That fucking decision had probably come out of a committee. It had idiot written all over it.

  He should have gone into private security instead of the sardie-hole. He’d been telling himself that for years, but his contract was signed and fucking set, and there was nothing to be done but make the best of a bad pile of fertilizer, as his grandfather would have said.

  So it was begging for scraps under the guise of “cooperation,” and if there was one part of his job that made Kope want to set the entire fucking building on fire and piss on the flames, it was the sucking up necessary to get even this halfass kind of quasi-legal support. Of course, if they suspected exactly what he was after, they would probably take over his whole installation, and even though he could cheerfully gut the place, it was still his. And he was still capable of oiling the levers right to get what he wanted. The proof of that was sitting in the room on the other side of the mirror.

  When this place was built, there was still hope some civilians had survived inside the Rifts and were waiting for rescue. So, thoughtfully, the design had included a couple of debriefing rooms. There was an ancient commjack in the wall in front of them, at knee height. He could have scavenged some equally ancient camera to tape this, if he’d wanted to. God knew there was probably one old enough in the storerooms.

  Zlofter’s greasy mouth pursed. “How many of those would have been trained by Rajtnik?”

  Anticipation had begun, beating right under Kope’s overworked heart. He had to go through the motions, make sure this little asshole thought he was dispensing largesse instead of falling right into a carefully prepared plan. “Do you mean trained by or fucked by? The Rat wasn’t very selective.” I need a connection to the Rat, and I need it disposable, he’d told Zlofter. There was only one possible fit, and he’d let the man arrive at that conclusion himself.

  “You didn’t even bother to look at the file.”

  Kope restrained the urge to throttle the whining bastard. It wouldn’t look good. “Tatiana Pajari, goes by Svinga, thirty-three, born in Sobzardio, near the Sbardo Rift. Emigrated at sixteen on a false passport, went offgrid until she showed up working the Birmingham Rift with Rajtnik. Pops up again near other Rifts, makes a name for herself, then gets arrested two years and change ago for running poppers illegally near Shasta. Would have been just a thirty-day sentence in lo-sec clinical, but she killed two of the four arresting officers and crippled a third for life. Course, the officers were used to beating every goddamn smuggler to a pulp to teach ’em not to get caught. Didn’t bargain on a rifter, and there’s some suspicion that a local warboy* had paid to have her—or one of the Rat’s crew—erased. They put her in Guan† and threw away the key.” Rifters didn’t do well in general population, so they’d stuck her in solitary a lot. The file hadn’t said whether she’d needed “interrogation.”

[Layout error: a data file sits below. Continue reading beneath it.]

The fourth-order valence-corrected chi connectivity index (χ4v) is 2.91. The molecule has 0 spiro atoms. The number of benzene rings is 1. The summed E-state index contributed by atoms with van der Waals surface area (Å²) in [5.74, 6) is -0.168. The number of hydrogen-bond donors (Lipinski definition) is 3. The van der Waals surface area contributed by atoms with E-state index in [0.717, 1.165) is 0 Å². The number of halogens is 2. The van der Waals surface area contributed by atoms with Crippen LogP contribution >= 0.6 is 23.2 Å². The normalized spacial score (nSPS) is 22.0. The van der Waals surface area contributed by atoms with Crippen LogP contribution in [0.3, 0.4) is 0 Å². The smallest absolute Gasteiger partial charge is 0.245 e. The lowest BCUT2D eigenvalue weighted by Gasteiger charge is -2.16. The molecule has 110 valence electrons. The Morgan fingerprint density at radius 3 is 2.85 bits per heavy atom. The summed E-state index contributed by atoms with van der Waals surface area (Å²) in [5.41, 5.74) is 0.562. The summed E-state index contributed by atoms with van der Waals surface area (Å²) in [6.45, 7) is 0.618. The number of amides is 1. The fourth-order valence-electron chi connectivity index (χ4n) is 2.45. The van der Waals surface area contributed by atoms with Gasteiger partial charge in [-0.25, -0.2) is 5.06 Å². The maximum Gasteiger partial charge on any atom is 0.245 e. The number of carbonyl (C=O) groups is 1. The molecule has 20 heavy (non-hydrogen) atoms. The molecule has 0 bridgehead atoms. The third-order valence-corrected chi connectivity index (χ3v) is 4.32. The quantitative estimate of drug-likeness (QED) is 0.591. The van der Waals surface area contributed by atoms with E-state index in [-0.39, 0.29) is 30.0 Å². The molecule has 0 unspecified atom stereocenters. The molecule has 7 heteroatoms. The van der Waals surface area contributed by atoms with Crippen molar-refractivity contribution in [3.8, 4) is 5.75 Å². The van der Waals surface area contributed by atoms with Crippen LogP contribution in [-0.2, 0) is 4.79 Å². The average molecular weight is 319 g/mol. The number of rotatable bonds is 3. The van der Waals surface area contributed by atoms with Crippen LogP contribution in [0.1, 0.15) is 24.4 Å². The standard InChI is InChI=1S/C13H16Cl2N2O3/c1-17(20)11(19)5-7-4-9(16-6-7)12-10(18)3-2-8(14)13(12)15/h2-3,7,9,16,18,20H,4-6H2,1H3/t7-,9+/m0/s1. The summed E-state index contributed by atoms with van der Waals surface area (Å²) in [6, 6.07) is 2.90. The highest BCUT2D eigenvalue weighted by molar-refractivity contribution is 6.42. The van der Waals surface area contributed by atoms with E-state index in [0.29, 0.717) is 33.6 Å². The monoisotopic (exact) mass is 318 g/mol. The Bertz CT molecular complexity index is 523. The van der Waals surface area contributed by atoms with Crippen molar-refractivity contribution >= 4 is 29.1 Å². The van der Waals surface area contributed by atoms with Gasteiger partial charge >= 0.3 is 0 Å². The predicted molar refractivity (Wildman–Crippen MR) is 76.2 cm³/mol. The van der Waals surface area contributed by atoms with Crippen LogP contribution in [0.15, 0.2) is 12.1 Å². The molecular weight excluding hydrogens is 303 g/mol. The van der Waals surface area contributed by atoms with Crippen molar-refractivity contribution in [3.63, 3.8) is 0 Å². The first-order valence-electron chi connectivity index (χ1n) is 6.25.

“I stand corrected.” Zlofter’s prissy little mouth didn’t relax, though. Nor did his manicured hands, the left one bearing a tastefully expensive chaxalloy‡ ring. “I don’t blame you, though. She does look a little …”

  “She looks like a dust-sniffing whore,” Kope supplied. The only thing missing was raw nostrils and a disintegrating septum. By the time they got that thin, dustsluts—especially the males—started to show the collapse right in the center of their face. Nosers, some called them. Sniffbabies. Or, one of Kope’s favorites, holeyheads. Like Yarkers, sniffing after God.

  The rifter’s head jerked up, as if she’d heard him. It dropped by degrees, again, following whatever weird rhythm-free music was playing in her brain.

  “I can always have her sent back, Kopelund.”

  Now was the time to let Zlofter think he’d won. Not too easily, but not too hard, either. Kope shifted his big shoulders under his ill-fitting gray uniform jacket. Finally, grudgingly, he assented to the inevitable he’d been working for all along. “Fine.” Now the other man would add what he thought was a trap’s closing jaws to the situation.

  Right on time, Zlofter opened his oily mouth. The bastard was nothing if not predictable. “And of course, we would like a look at anything she brings out.”

  Sure they would. Kope kept his face a blank wall, with just the faintest suggestion of a bad smell reaching his several-times-broken nose, which obediently twitched once. “That’s our agreement.”

  “Very well.” The corporate man checked his sleek silver atomic chrono. “I have a meeting in town. Ping me if you need anything else.”